JB: Our goal was to get that multi-dimensionality so that people can try and understand that--that just picking up and moving away is untenable for all kinds of reasons. Number one, they simply don’t have the money to relocate themselves. And they can’t sell the land because they don’t own the title to it. And there is that spiritual connection; this is their home, generations of people have lived there and have that connection to home, especially native people. That’s the most important thing—home, land, family. Non-Indians are now having to deal with that, thus JR’s comment about feeling sorry for them.
But being moved—it’s happened to them before. Indians have been relocated to other places many, many times. It’s part of that painful legacy. It’s a familiar thing. And he so beautifully puts that into context. He shrugs and says, “Yeah, this has been going on for centuries; what else is new?” But the white man can now identify and feel how devastating that is when you don’t want to move. We wanted to show that the communities are staked in this, one way or the other, whether it be through denial or activism. The thing that impressed me so much about that community is their commitment. They had a very small voice. But they kept screaming and screaming and screaming until finally somebody listened. That’s not an easy thing to do. They were just dedicated to it; they spent their whole lives dedicated to making better lives for their children. That’s just so empowering and inspiring, I think.
SIM: What do you mean by empowering?
JB: That these small voices, just a few voices from this community, are trying to talk to federal government. And they're getting some movement on this issue. It makes you realize that if you do speak out, this can happen. It took them a really long time, obviously. They were largely ignored for many, many years. But their constant commitment to getting out paid off. But not everyone could or wanted to leave their home and it’s sort of random how certain people were adversely affected physically and some were not. You look at people like Walter who’s in his late eighties/early nineties and he’s still going. And he worked in the mines. He didn’t have anything wrong with him. So why would he believe that there’s anything wrong with the land he lives on or the food and water he eats and drinks? So, everybody’s got a different way of dealing with this issue.
SIM: That was what was such an interesting layer to all this: the community is certainly not a united front. Yet, each in their way, has their stake in the cause, their claim. They’re not being moved, but for a variety of different reasons. Those reasons could be the polar opposite of what your neighbor’s idea of what’s going on might be. It’s a fascinating microcosm of the larger world. We all have differing points of view, but we can still live side by side; it’s possible. How interesting that all of the residents aren’t speaking in a united voice from just one point of view. If that was the case, you could have done a 20-minute piece and been done with it. Why would you want an hour of everybody agreeing with one another? That’s no fun.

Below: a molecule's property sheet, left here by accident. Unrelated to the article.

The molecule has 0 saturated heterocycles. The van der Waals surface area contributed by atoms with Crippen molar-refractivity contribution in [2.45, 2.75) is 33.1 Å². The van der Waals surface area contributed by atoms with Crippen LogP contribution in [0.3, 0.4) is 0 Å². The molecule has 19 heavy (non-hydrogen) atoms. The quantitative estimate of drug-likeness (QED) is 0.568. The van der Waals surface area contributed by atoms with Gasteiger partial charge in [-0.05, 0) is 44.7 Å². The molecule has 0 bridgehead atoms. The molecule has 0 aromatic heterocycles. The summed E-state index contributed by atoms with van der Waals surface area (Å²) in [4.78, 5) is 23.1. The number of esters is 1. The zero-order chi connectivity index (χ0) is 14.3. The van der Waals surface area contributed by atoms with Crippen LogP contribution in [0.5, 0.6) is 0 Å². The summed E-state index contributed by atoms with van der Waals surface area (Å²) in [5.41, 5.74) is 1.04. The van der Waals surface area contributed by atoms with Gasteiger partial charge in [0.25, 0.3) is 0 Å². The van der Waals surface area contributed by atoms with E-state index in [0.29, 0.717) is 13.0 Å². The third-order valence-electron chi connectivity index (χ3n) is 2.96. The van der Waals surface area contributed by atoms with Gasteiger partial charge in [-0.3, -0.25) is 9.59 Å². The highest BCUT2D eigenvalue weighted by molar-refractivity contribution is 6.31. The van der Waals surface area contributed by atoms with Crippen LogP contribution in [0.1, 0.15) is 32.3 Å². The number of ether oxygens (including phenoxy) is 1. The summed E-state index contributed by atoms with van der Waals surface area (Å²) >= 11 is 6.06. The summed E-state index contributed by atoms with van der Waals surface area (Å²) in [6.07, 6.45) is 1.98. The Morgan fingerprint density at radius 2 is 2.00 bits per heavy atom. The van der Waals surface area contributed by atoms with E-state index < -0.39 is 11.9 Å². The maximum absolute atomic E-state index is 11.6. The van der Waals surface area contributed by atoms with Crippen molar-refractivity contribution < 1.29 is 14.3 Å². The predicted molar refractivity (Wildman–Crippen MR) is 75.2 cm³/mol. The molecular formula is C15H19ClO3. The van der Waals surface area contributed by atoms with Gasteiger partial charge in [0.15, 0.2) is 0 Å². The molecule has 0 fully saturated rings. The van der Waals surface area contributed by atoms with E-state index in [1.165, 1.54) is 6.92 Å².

In choosing your interview subjects, what were the criteria in your minds, in terms of points of view, character, etc.? Did a lot go into that or did you just hit town and meet all these amazing people right off the bat?
JB: Oh, no. It was a whole process. We were going there way before we were filming, literally knocking on people’s doors randomly. “Their yard looks interesting. Let’s see who lives there!” Or, “This guy’s an O.U. Sooner fan; we’re all graduates from O.U., let’s go knock on his door.” You just talk to people; you just start meeting people. Somebody might start bad-mouthing somebody else and so you’d have to track that person down. And we began to realize who our main characters would be. People like John Sparkman who spearheaded the Steering Committee to get everybody out. He was obviously a key person. Betty Cole and her family had all been suffering a variety of health issues that she feels are a result of the contamination. One thing leads to another and then we went and shot in the high school and talked to the students.